(Photo by Tim Jaynes, Staff)
"There's a lot going on (at Neighbor Days), and it's
different than other area events. There's more than food, beer and a queen contest," noted Christy Mothershead, Benton Chamber member.
The midway opens at 5 p.m. Friday with amusement rides available. Registration for attendance prizes at the Chamber of Commerce stand also begins at 5 p.m., where hundreds of dollars in prizes are given away on Friday and Saturday.
According to Benton Chamber of Commerce secretary Loretta Welter, some things have changed at the Benton Neighbor Days since its origin years ago, Welter said.
"I was looking at some old photographs and saw they used to have old mule divers here in the 1970s," Welter marveled.
And while the Benton Chamber has sponsored the two-day event for the past 35 years, longtime Benton residents say the event has been around since at least 1935. It's also said that former President Harry Truman spoke at the Neighbor Days during the 1930s.
One tradition that hasn't changed during Neighbor Days is the effort to promote friendliness, noted Joe Stuckey, lifelong Benton resident and Benton Chamber of Commerce member. If someone says, "Howdy, neighbor" to the randomly picked Mr. or Ms. Neighbor Days during the two-day event, they'll receive $5 on the spot, he explained.
Parachuters will land on the grounds at 6 p.m. Friday. The Little Mr. and Miss Neighbor Day contest will begin at 6:30 p.m. followed by the Junior Miss Neighbor Day contest.
Musical entertainment will begin at 9 p.m.
On Saturday, activities will begin at 10 a.m. with the reopening of the midway. A parade begins at 10:30 a.m. and is open to floats and other entries. An antique car show follows the parade, and an antique tractor show will begin at noon behind the old school building.
A horseshoe tournament will begin at 1 p.m. as well as other activities for children including foot, wheelbarrow and sack races; and other contests such as pie eating, bubble blowing, seed spitting, nail driving, tug-of-war, egg throwing, water balloon toss and many others. A kiddie tractor pull for both boys and girls will start at 1 p.m. with a $1 entry fee.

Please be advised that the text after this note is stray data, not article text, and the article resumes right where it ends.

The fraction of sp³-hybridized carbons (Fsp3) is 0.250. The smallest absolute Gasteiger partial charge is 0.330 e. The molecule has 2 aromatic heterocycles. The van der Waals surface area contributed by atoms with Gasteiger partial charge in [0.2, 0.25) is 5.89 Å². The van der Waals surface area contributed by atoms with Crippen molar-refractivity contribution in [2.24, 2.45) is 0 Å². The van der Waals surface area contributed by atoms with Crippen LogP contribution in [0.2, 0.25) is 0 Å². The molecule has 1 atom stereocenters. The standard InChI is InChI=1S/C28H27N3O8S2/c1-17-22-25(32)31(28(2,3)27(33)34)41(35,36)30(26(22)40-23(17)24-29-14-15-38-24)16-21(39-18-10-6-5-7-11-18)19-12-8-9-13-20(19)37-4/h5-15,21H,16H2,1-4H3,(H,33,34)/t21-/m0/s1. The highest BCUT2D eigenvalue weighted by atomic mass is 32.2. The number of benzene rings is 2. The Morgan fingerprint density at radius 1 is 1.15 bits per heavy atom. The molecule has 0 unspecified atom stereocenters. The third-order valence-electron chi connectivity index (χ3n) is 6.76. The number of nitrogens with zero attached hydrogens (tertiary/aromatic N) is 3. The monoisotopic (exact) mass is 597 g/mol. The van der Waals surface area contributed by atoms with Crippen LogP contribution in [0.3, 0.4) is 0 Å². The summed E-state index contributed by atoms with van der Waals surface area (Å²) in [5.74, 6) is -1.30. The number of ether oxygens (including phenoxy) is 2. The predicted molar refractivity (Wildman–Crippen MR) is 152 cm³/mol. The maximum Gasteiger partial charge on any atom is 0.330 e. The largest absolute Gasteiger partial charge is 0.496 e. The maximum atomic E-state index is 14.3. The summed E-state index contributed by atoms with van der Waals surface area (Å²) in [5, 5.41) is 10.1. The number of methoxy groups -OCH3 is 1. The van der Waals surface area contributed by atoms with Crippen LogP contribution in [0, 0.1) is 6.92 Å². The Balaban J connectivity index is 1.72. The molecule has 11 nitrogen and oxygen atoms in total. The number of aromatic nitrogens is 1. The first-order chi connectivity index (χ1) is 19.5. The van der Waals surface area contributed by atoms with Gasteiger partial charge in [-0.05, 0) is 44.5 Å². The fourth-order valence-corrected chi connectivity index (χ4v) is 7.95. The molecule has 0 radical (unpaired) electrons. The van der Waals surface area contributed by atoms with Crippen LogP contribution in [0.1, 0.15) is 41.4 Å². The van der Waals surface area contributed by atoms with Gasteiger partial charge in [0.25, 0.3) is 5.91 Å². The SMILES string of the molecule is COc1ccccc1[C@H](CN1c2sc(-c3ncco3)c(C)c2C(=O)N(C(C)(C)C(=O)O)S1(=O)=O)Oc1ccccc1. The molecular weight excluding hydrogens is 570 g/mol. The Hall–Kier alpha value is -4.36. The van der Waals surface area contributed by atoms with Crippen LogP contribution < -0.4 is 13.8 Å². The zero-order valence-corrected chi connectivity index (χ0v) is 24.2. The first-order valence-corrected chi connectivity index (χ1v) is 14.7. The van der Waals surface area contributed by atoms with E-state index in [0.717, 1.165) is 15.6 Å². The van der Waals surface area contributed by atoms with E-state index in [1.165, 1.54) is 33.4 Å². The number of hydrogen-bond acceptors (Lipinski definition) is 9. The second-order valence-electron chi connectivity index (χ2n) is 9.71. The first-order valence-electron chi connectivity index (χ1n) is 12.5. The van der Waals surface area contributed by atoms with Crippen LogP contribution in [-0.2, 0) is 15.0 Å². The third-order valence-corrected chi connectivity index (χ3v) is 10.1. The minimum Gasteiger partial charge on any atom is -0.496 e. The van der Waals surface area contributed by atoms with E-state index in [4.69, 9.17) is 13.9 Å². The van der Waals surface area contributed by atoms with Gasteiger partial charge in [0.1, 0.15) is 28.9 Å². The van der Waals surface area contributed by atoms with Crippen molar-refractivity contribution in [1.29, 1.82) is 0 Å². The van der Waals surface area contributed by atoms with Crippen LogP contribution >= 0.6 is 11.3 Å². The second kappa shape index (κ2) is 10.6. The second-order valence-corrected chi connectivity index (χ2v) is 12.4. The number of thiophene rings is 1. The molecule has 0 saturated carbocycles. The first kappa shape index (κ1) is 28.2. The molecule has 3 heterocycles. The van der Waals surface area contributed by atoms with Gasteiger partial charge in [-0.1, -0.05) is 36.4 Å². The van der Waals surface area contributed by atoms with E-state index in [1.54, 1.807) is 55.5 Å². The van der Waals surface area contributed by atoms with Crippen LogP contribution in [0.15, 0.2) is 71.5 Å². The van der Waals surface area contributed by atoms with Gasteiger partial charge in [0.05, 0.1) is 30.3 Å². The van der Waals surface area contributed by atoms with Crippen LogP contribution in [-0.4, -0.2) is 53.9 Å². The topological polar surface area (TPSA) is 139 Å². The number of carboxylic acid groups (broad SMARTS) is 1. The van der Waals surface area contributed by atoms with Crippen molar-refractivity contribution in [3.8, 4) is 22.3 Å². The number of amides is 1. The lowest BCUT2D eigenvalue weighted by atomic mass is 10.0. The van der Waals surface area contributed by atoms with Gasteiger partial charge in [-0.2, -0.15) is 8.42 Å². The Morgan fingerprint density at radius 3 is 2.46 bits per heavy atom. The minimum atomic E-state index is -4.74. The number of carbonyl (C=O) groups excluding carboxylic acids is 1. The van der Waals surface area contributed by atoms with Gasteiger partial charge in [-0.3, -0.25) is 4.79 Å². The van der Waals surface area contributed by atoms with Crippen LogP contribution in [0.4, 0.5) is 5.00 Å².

While Benton is growing in its population, Welter said safety shouldn't be a concern during the two-day event.
"You don't have to worry about your children," Welter assured. "So many people know each other. It's always a safe place for families. Nothing really bad has ever happened here."
Kids can also try their luck climbing the "greased pole" at 6 p.m. Saturday and then chase the "greased pigs" at 10 p.m.
"The greased pig chase is popular. A lot of people like to watch that contest," Mothershead noted.
A talent show for both children and adults kicks off at 6:30 p.m. Saturday, the same time that parachuters will hit the grounds. Live musical entertainment will be from 9 p.m. to midnight.
Exhibits will be located in the old school building Friday and Saturday. Ribbons will be awarded for the Best of Class and Best of Show. There is a special division for children 12 and under in addition to adult entries. Entries are accepted for arts and crafts; ceramics; needlework; models; home grown, prepared foods; photography; floriculture; and many other categories. Each exhibitor will be limited to three items per class.
Registration of exhibits will be from 5 p.m. to 7 p.m. Friday and from 8 a.m. to 9 a.m. Saturday. Local 4-H clubs will exhibit crafts in the school building and will present demonstrations on the outdoor stage immediately following the parade.
The annual Labor Day weekend event also provides a time for current and former area residents to catch up with old school mates, Mothershead pointed out.
"My two kids are coming home for Neighbor Day," Stuckey said. "Many of the local classes as well as those who graduated years ago come home for it. It's like a meeting spot."
Neighbor Days is sponsored by the Benton Chamber of Commerce and is a communitywide endeavor with churches, clubs, schools and individuals working together.
"We let local organizations come in and generate as a fund-raiser," Stuckey said. "For example, high school students have booths to raise money for groups like FFA or project graduation."
Proceeds are used to finance a scholarship and to contribute to many community improvement projects.
"It's a huge community effort," Mothershead said about the event. "It's a really neat way to help other community organizations out."